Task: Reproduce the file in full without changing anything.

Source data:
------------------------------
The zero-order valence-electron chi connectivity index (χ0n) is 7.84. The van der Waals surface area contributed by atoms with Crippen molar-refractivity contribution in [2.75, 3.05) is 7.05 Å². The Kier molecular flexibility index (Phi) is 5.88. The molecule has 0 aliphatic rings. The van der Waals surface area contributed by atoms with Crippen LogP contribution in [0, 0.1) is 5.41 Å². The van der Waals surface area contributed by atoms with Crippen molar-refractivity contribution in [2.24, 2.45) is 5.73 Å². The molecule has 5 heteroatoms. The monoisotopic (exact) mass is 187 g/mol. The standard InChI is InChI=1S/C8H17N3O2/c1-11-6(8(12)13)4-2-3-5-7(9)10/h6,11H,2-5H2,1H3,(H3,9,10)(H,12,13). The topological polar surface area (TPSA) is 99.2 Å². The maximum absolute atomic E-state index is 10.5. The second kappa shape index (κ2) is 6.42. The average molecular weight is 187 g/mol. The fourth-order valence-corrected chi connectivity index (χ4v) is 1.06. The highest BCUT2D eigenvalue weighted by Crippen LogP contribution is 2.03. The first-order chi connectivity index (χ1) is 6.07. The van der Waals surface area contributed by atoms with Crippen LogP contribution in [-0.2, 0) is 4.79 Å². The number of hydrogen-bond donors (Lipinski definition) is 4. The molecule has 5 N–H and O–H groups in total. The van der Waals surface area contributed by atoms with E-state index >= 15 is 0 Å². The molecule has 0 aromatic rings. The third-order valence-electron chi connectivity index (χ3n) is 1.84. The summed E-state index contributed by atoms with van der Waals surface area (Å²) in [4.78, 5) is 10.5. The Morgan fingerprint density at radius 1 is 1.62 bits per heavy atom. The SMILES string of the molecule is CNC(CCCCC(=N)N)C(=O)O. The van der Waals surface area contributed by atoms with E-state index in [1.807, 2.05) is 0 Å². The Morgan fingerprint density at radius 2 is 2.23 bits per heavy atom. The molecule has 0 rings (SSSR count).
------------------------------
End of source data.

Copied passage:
The zero-order valence-electron chi connectivity index (χ0n) is 7.84. The van der Waals surface area contributed by atoms with Crippen molar-refractivity contribution in [2.75, 3.05) is 7.05 Å². The Kier molecular flexibility index (Phi) is 5.88. The molecule has 0 aliphatic rings. The van der Waals surface area contributed by atoms with Crippen LogP contribution in [0, 0.1) is 5.41 Å². The van der Waals surface area contributed by atoms with Crippen molar-refractivity contribution in [2.24, 2.45) is 5.73 Å². The molecule has 5 heteroatoms. The monoisotopic (exact) mass is 187 g/mol. The standard InChI is InChI=1S/C8H17N3O2/c1-11-6(8(12)13)4-2-3-5-7(9)10/h6,11H,2-5H2,1H3,(H3,9,10)(H,12,13). The topological polar surface area (TPSA) is 99.2 Å². The maximum absolute atomic E-state index is 10.5. The second kappa shape index (κ2) is 6.42. The average molecular weight is 187 g/mol. The fourth-order valence-corrected chi connectivity index (χ4v) is 1.06. The highest BCUT2D eigenvalue weighted by Crippen LogP contribution is 2.03. The first-order chi connectivity index (χ1) is 6.07. The van der Waals surface area contributed by atoms with Crippen LogP contribution in [-0.2, 0) is 4.79 Å². The number of hydrogen-bond donors (Lipinski definition) is 4. The molecule has 5 N–H and O–H groups in total. The van der Waals surface area contributed by atoms with E-state index >= 15 is 0 Å². The molecule has 0 aromatic rings. The third-order valence-electron chi connectivity index (χ3n) is 1.84. The summed E-state index contributed by atoms with van der Waals surface area (Å²) in [4.78, 5) is 10.5. The Morgan fingerprint density at radius 1 is 1.62 bits per heavy atom. The SMILES string of the molecule is CNC(CCCCC(=N)N)C(=O)O. The van der Waals surface area contributed by atoms with E-state index in [1.807, 2.05) is 0 Å². The Morgan fingerprint density at radius 2 is 2.23 bits per heavy atom. The molecule has 0 rings (SSSR count).